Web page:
News

February 19, 2019 - Updated on April 17, 2019

Turkey: Punitive jail sentences confirmed for former Cumhuriyet staff

Credit: Ozan Kose / AFP

Reporters Without Borders (RSF) condemns today’s decision by an Istanbul appeal court to confirm sentences of up to eight years in prison for 14 former Cumhuriyet newspaper journalists and administrators on charges of “assisting terrorist organizations” and “terrorist propaganda.”

The sentences were imposed in April 2018, at the end of a trial that was followed closely by RSF.


“As if the ordeal of these former Cumhuriyet employees had not already dragged on for too long, the Turkish authorities are determined to pursue this punitive operation to the bitter end,” said Erol Önderoğlu, RSF’s representative on the spot.


“When will they understand that independent journalism is not an affront to be avenged, but a service rendered to society in its entirety? We reiterate our call for these disgraceful verdicts to be overturned and we will stand alongside our unjustly persecuted colleagues until they finally receive justice.”

Columnist Kadri Gürsel, cartoonist Musa Kart, accountant Emre İper and five former Cumhuriyetboard members – Önder Çelik, Mustafa Kemal Güngör, Hakan Karasınır, Güray Öz and Bülent Utku – are expected to have to return to prison soon to finish serving their sentences. 

They still have the option of appealing to the constitutional court, but such an appeal does not suspend execution of the sentence.

Because investigative reporter (and parliamentarian) Ahmet Şık, columnist Hikmet Çetinkay, former editors Murat Sabuncu and Aydın Engin, former executive director Akın Atalay and former administrator Orhan Erinç are sentenced to more than five years in prison, they have the option of appealing to the supreme court.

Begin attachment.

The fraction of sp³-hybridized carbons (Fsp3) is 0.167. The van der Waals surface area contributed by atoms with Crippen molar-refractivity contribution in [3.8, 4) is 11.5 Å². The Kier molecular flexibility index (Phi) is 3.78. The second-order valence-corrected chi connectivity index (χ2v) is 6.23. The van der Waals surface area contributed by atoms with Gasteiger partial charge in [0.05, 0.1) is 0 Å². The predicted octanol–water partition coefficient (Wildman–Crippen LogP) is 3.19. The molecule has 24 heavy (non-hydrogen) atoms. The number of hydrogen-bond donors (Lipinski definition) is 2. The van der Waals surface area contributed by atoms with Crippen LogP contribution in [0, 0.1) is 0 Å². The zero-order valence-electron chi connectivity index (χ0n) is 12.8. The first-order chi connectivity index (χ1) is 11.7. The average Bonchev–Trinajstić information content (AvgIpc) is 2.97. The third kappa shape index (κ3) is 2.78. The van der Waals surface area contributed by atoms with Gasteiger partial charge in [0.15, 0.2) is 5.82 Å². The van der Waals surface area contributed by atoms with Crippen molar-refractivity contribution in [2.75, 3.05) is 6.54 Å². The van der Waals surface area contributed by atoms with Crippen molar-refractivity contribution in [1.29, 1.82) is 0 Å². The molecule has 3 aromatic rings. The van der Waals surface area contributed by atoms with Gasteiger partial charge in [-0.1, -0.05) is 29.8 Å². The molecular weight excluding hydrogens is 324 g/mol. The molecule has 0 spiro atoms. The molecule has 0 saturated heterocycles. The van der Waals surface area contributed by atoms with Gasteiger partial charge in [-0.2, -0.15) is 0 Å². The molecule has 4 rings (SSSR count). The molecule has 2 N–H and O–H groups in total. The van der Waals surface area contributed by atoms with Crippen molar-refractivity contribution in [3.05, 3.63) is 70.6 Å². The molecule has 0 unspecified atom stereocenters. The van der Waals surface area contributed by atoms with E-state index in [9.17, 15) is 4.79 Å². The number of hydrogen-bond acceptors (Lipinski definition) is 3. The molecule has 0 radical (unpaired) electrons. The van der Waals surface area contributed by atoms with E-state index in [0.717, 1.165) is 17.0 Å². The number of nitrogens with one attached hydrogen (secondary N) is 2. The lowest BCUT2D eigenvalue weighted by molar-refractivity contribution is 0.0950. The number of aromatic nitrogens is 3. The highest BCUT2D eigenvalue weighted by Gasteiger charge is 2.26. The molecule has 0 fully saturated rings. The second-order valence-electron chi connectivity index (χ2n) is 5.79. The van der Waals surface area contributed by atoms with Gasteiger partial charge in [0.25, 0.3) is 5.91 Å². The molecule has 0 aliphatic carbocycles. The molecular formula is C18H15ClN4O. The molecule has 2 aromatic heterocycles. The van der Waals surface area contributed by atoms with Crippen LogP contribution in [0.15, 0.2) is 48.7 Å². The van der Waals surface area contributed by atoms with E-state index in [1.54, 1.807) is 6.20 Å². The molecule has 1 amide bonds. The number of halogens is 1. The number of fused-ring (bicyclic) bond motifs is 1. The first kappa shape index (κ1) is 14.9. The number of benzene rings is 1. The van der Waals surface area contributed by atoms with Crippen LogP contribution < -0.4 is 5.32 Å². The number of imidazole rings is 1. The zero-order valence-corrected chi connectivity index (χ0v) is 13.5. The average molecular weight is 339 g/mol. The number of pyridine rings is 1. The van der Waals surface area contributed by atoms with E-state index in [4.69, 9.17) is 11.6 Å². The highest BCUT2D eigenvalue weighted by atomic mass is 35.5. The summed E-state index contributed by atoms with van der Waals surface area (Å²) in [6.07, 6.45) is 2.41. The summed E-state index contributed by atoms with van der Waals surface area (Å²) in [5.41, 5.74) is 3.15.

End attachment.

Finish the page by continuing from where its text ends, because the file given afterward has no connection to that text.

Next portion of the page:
Like their two Cumhuriyet colleagues now in exile – Can Dündar and İlhan Tanir – they were held responsible for the liberal editorial line that the newspaper adopted from 2013 to 2018, covering violations of the rights of Turkey’s minorities and criticizing President Erdoğan’s increasingly authoritarian behaviour. Its revelations about corruption, arms deliveries to Syria and other scandals were also embarrassing for the authorities.


The spearhead of independent journalism at very critical time in Turkey, Cumhuriyet was awarded the RSF Press Freedom Prize in 2015. Journalists representing more traditional, hardline “Kemalist” policies finally took control of the newspaper in September 2018.


During the trial, the defendants were alleged to have effected a “radical editorial change” in order to support the goals of three “terrorist” organizations, although these organizations have almost nothing in common with each other. The prosecution based its case above all on the newspaper’s articles, its contacts with sources, its business relationships and the activities of its board – all of were interpreted in a manner worthy of conspiracy theory at his worst.


The already worrying situation of Turkey’s media has become critical since an abortive coup in July 2016. Many media outlets have been closed summarily, without any effective form of recourse, mass trials are being held and Turkey now holds the world record for the number of professional journalists in prison. It is ranked 157th out of 180 countries in RSF’s 2018 World Press Freedom Index.